Sanusi again!

on   /   in Viewpoint 12:16 am   /   Comments

AGAIN, the Governor of the Central Bank of Nigeria, CBN, Mallam Sanusi Lamido is at the centre-stage of controversy with his recent volatile suggestion that the civil service work force should be reduced by half.

He had argued that the country was spending too much money on a negligible percentage of the population to the detriment of the overwhelming majority.

Sanusi had, at the Second Annual Capital Market Committee Retreat held recently in Warri, Delta State, stated that the country spent 70 per cent of its earnings on salaries and entitlements of civil servants and should, therefore, be stopped.

“You have to fire half of the civil service because the revenue of the government is supposed to be for 167 million Nigerians. Any society where government spends 70 per cent of its revenue on its civil service has a problem. It is unsustainable,” he said.

It is a known fact that Sanusi is a controversial man in all respects, for he thrives in controversies, going by his actions, comments and policies since he became the CBN Governor in 2009.

His latest comment has incurred the wrath of Nigerians and the organised labour, culminating into the call on the Federal Government to remove him from office.

The Nigeria Labour Congress also reacted. “Since assumption of office, as the Governor of the Central Bank of Nigeria, all Sanusi’s major pronouncements have been either directly anti-people or ruinous to the Nigerian economy.

“While President Jonathan is promising to create more jobs, Lamido Sanusi is calling for mass sack of civil servants in a country with one of the highest numbers of the unemployed, which has indeed led to gross deprivation and the current state of insecurity in Nigeria.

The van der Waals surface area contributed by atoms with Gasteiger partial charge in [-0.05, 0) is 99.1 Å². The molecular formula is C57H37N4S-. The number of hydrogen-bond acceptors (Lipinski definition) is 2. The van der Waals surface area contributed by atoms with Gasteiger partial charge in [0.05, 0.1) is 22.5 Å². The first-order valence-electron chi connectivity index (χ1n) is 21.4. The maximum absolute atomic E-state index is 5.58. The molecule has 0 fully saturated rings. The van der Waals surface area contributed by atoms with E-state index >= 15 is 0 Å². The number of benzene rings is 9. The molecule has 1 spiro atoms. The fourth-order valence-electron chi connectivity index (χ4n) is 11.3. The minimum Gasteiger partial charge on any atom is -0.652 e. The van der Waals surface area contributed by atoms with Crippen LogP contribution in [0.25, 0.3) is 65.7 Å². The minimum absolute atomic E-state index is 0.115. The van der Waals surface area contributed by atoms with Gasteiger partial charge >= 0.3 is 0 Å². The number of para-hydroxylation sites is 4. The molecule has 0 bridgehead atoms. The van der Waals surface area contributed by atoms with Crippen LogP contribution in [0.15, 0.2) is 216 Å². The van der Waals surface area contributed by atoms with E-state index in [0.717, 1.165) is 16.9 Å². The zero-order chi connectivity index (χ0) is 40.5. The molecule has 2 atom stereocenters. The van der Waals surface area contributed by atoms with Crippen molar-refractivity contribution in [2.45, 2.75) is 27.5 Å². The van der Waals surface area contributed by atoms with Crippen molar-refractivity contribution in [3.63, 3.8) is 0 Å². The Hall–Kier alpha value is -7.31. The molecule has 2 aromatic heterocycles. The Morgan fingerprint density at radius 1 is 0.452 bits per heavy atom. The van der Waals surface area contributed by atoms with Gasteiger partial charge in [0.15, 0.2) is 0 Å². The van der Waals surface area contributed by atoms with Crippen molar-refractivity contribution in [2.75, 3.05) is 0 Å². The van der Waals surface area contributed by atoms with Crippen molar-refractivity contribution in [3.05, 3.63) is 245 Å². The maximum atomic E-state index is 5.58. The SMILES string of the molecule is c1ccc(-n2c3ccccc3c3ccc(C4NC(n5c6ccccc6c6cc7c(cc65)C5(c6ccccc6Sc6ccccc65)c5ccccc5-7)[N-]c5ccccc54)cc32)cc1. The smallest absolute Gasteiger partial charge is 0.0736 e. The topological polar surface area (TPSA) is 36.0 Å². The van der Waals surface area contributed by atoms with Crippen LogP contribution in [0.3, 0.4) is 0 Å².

“It is obvious Sanusi was never qualified for the office of CBN governor in the first instance, and he must be asked to leave the office as he has shown more than enough incompetence and contempt for the Nigerian people”, NLC said, in a statement signed by its President, Abdulwahed Omar.

Similarly, the Civil Liberties Organisation described Sanusi’s call as “a backward statement”, the Trade Union Congress said it is “ridiculous and should be ignored”, RATTAWU described it as “unfortunate and unbelievable”, while the Association of Civil Servants of Nigeria said the CBN governor’s statement is “condemnable” because it will lead to job losses and suffering to the teeming populace.

The Deputy Chairman, House of Representatives’ Committee on Media and Public Affairs, Victor Ogene, observed that Sanusi enjoyed controversies and never practised what he preached and was only heating up the polity with his “frequent controversial utterances”.

According to him, the recommendation for the sacking of 50 per cent of the civil servants and reduction in the number of National Assembly members is in conflict with what Sanusi has done at the CBN when he employed over 1,000 workers, raising the bank’s workers’ strength to 6,015 from 5,023.

“Sanusi should have healed himself first, what he preaches in the public is inconsistent with what he does at CBN. He is an economist with bias in political turbulence,” Ogene stated.